Both outcomes are multiplied (clear communication * useful feedback) providing the outcome for the lower part of the formula. The subordinate’s expectation.

 

The outcome

Both outcomes together provide the trust ratio. You could say a high ratio (upper part is higher than the lower part) indicates that the executive is trusting the subordinate more and vice versa. 

 

How to use it

 

With this model you may ask many questions such as:

-      Is there an ideal score?

-      Should the formula include other variables?

-      Can we bring the individual assessment per aspect up for discussion?

-      The final outcome based on 1-nes is equal to the outcome based on 5-es.

-      …

 

The strength of this model is the fact that expectations are mutual and that they can be expressed by both parties. The executive not being the only person to judge the person who is performing the task is a healthy principle. Discussing mutual expectations may help start a dialogue. Outcomes may help improve certain aspects to push up the weighted average. The final outcome of the formula need not change: a 1 ratio, determined by assessing 1-nes ensures a balanced expectation. Both parties expect nothing from the other person! A 1 ratio however, determined by 5-es, is also an expression of balanced expectations. Both parties expect a lot from each other.

The strength of this dialogue lies in naming how the low scores can be lifted up. Both parties strive for successful results. Together you can decide on the measures required to lift up the weighted averages. It is also worth mentioning why certain aspects are highly valued. Emphasising the strong side of this will motivate people and help protect these strengths.

The formula also lends itself to evaluations and assessments. Again, the opportunity should be given to hear both sides. In this example the ´hard´ aspects were mentioned. Tangible aspects. Mind you, aspects such as ‘proactive behaviour’, ‘organisational sensitivity’ or ‘clearer justification’ can perfectly be defined as being aspects. The moment the executive expects something from a subordinate, the latter should immediately be given the opportunity to state whatever he or she needs to meet expectations better. Therefore, it is worth using this formula at the start of the assignment or the beginning of a period. During evaluation parties may discuss the extent to which assessments were true and where both parties were able to exceed expectations. Because that´s what this is about, personal growth and shared success!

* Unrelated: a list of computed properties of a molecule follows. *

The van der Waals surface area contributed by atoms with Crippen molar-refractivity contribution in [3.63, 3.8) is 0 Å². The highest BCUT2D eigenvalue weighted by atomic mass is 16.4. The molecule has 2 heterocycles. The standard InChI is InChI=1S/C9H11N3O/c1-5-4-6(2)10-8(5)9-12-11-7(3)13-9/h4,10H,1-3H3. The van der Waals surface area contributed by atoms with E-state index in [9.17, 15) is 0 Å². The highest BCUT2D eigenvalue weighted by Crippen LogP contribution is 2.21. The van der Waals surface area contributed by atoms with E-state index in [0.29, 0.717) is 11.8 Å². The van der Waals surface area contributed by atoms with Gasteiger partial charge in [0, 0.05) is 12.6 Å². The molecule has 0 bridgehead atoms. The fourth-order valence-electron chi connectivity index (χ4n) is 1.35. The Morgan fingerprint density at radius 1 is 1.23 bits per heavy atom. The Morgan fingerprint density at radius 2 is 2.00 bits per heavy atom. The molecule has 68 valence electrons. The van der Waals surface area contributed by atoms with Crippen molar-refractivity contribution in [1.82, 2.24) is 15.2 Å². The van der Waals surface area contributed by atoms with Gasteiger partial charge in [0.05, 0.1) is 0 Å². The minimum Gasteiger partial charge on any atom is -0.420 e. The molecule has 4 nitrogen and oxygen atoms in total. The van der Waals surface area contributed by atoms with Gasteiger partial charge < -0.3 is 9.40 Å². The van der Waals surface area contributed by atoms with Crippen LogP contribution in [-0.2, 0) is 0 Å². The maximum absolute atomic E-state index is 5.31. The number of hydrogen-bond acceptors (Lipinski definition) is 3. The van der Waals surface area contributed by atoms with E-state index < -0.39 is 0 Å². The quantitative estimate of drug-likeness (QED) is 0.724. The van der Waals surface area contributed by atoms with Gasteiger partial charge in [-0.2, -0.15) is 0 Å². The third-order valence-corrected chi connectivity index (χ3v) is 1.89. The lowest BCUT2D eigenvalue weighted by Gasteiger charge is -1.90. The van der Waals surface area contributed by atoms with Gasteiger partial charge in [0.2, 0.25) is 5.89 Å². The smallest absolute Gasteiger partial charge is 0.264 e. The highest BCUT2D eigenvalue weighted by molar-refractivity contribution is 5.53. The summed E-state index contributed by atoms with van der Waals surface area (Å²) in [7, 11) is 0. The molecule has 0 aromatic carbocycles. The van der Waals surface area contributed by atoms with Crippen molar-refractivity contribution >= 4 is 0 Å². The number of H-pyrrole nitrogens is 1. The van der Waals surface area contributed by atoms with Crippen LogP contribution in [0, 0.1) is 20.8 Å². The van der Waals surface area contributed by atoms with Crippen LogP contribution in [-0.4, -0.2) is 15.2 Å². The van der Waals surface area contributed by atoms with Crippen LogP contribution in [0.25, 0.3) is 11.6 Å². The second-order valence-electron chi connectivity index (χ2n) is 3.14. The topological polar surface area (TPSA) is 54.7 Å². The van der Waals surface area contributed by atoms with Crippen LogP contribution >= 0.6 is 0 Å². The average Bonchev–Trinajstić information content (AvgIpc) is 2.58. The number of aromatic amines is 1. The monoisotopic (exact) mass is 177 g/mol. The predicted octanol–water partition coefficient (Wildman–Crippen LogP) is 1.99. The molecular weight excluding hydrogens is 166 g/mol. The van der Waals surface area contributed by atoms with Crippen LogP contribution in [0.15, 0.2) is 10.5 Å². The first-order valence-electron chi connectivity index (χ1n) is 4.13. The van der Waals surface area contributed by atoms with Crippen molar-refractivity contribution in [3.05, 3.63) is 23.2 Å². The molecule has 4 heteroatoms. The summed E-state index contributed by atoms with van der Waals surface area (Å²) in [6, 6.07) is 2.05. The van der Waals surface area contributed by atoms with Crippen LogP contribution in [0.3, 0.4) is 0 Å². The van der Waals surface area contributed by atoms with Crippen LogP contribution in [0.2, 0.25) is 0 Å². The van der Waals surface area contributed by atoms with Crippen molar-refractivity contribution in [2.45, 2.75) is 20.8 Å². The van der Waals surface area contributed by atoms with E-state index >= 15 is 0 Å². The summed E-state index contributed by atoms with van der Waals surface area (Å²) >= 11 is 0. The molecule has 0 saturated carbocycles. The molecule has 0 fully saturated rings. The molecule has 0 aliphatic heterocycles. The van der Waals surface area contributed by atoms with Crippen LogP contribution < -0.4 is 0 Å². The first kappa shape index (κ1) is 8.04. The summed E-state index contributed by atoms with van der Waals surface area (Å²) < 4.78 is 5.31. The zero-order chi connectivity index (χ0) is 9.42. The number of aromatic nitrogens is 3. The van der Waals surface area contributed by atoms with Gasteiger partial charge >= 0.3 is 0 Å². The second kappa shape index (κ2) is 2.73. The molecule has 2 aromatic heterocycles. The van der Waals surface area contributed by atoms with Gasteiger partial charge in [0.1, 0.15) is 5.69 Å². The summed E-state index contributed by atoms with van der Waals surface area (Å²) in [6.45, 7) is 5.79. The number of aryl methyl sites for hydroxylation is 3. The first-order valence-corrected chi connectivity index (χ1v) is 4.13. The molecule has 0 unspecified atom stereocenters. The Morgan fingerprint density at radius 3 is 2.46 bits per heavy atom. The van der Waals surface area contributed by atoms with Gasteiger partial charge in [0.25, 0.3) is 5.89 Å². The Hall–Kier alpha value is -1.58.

We wish you lots of trust!

 

Related Models: 

-   Drama Triangle

-   Typology of Communication

-   Principles of Effective Leadership

-   Team Building

-   Pillars of Commitment

-   Typology of Knowledge Workers

-   Coaching

-   Herzberg Factors

-   Coaching Arts

-   Face-to-Face Communication

-   Trust Equation

-   Formula of Trust

 

 

Source:

-       http://www.networkweaving.com/blog/2006/09/trust-equation-10.html

-       Jack Richiutto

 

The product: